In an 80 kilogram person, suitable dosages per day can be between 0.4 grams to 16.0 grams of beta-alanine, 0.4 grams to 16.0 grams of creatine monohydrate, 0.08 grams to 8.0 grams of L-histidine, or 40 grams to 160 grams of glucose or other simple carbohydrate. The composition can be in solid form or liquid form or the form of a suspension which is ingested, or in liquid form or suspension for infusion into the body. The composition is ingested in humans in an amount of between 2 grams and 1000 grams per day (e.g., between 10 grams and 800 grams), which may be taken in one or more parts throughout the day. In animals the daily intake will be adjusted for body weight.

For humans and animals, the compositions can be:

(a)

1% to 99% by weight of beta-alanine;

1% to 99% by weight of creatine monohydrate; and

0% to 98% by weight of water;

(b)

1% to 98% by weight of beta-alanine;

1% to 98% by weight of L-histidine;

1% to 98% by weight of creatine monohydrate; and

0% to 97% by weight of water;

(c)

1% to 20% by weight of beta-alanine;

39% to 99% by weight of glucose or other simple carbohydrate; and

0% to 60% by weight of water; or

(d)

1% to 20% by weight of beta-alanine;

1% to 20% by weight of L-histidine

39% to 99% by weight of glucose or other simple carbohydrate; and

0% to 60% by weight of water.

The following are specific examples of the methods of methods and compositions for increasing the anaerobic working capacity of muscle and other tissues.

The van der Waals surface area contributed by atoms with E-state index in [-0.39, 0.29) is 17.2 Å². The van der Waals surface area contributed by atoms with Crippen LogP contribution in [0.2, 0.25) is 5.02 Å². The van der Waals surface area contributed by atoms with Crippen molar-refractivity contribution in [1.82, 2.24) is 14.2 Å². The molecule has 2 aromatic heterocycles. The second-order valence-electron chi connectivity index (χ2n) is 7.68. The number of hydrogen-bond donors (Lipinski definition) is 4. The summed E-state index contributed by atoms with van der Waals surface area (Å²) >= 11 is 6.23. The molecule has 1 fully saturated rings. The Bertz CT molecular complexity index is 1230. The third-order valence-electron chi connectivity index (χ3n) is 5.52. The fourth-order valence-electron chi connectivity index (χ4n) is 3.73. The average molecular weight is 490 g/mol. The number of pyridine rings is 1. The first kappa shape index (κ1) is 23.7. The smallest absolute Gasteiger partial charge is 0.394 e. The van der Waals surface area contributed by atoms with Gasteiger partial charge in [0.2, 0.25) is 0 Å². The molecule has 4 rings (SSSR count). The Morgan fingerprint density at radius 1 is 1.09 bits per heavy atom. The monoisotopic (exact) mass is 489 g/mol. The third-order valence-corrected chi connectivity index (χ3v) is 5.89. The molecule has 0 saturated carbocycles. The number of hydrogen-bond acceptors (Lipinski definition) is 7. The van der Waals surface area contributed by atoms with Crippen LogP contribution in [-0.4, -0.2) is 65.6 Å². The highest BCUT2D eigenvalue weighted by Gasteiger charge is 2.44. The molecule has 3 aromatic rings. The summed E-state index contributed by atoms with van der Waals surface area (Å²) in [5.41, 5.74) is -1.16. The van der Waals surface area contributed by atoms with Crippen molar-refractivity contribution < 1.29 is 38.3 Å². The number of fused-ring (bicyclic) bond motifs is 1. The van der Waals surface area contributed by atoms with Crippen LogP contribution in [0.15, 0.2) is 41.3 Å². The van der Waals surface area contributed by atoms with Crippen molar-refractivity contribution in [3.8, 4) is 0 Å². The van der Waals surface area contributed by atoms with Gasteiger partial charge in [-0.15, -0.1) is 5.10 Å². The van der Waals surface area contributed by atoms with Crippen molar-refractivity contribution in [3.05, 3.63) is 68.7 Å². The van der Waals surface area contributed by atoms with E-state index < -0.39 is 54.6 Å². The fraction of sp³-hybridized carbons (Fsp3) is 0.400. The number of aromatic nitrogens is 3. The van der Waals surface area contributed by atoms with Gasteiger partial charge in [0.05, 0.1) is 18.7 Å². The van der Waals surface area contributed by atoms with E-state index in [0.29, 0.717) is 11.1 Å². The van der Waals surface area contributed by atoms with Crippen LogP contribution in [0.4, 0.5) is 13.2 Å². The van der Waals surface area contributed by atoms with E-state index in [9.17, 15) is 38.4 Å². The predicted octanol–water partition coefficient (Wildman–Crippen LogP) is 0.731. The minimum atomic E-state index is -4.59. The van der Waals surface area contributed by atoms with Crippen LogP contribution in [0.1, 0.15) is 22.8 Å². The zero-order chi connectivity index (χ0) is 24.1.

EXAMPLE 1

The effect of supplementation of a normal diet with multiple daily doses of beta-alanine and L-histidine on the carnosine concentration in type I, IIA, and IIB skeletal muscle fibers of thoroughbred horses was assessed. Six experimental thoroughbred horses of normal health (three fillies and three geldings), aged 4 to 9 years, underwent one month (30 days) of dietary conditioning (pre-supplementation period) prior to the commencement of the supplementation period. During the dietary conditioning period each horse was fed a diet comprising 1 kilogram of pelleted feed (Spillers racehorse cubes) and 1 kilogram of soaked sugar beet pulp as a source of complex and simple carbohydrates, three times per day (at 08:30, 12:30, and 16:30, respectively). Soaked hay (3 kilograms dry weight) was also provided twice daily (at 09:00 and 17:00). Water was provided ad libitum.